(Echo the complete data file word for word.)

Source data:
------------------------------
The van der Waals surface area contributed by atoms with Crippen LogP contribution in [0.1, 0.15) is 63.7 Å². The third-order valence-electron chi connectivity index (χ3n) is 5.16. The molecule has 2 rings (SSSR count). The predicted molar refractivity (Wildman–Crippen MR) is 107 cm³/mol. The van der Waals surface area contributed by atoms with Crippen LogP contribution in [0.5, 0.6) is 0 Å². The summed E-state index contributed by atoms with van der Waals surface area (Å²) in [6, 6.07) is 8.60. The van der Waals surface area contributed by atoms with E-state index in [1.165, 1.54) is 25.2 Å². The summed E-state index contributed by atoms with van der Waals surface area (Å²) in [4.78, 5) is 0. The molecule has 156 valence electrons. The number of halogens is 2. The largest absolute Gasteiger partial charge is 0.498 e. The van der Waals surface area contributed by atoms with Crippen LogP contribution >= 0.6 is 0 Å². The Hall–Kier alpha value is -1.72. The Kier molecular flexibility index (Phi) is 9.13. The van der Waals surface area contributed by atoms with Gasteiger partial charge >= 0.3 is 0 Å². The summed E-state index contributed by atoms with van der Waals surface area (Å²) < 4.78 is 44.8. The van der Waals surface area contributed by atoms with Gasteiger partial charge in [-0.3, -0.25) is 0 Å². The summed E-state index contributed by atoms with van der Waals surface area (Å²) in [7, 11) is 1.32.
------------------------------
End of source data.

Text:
The van der Waals surface area contributed by atoms with Crippen LogP contribution in [0.1, 0.15) is 63.7 Å². The third-order valence-electron chi connectivity index (χ3n) is 5.16. The molecule has 2 rings (SSSR count). The predicted molar refractivity (Wildman–Crippen MR) is 107 cm³/mol. The van der Waals surface area contributed by atoms with Crippen LogP contribution in [0.5, 0.6) is 0 Å². The summed E-state index contributed by atoms with van der Waals surface area (Å²) in [6, 6.07) is 8.60. The van der Waals surface area contributed by atoms with E-state index in [1.165, 1.54) is 25.2 Å². The summed E-state index contributed by atoms with van der Waals surface area (Å²) in [4.78, 5) is 0. The molecule has 156 valence electrons. The number of halogens is 2. The largest absolute Gasteiger partial charge is 0.498 e. The van der Waals surface area contributed by atoms with Crippen LogP contribution >= 0.6 is 0 Å². The Hall–Kier alpha value is -1.72. The Kier molecular flexibility index (Phi) is 9.13. The van der Waals surface area contributed by atoms with Gasteiger partial charge >= 0.3 is 0 Å². The summed E-state index contributed by atoms with van der Waals surface area (Å²) < 4.78 is 44.8. The van der Waals surface area contributed by atoms with Gasteiger partial charge in [-0.3, -0.25) is 0 Å². The summed E-state index contributed by atoms with van der Waals surface area (Å²) in [7, 11) is 1.32.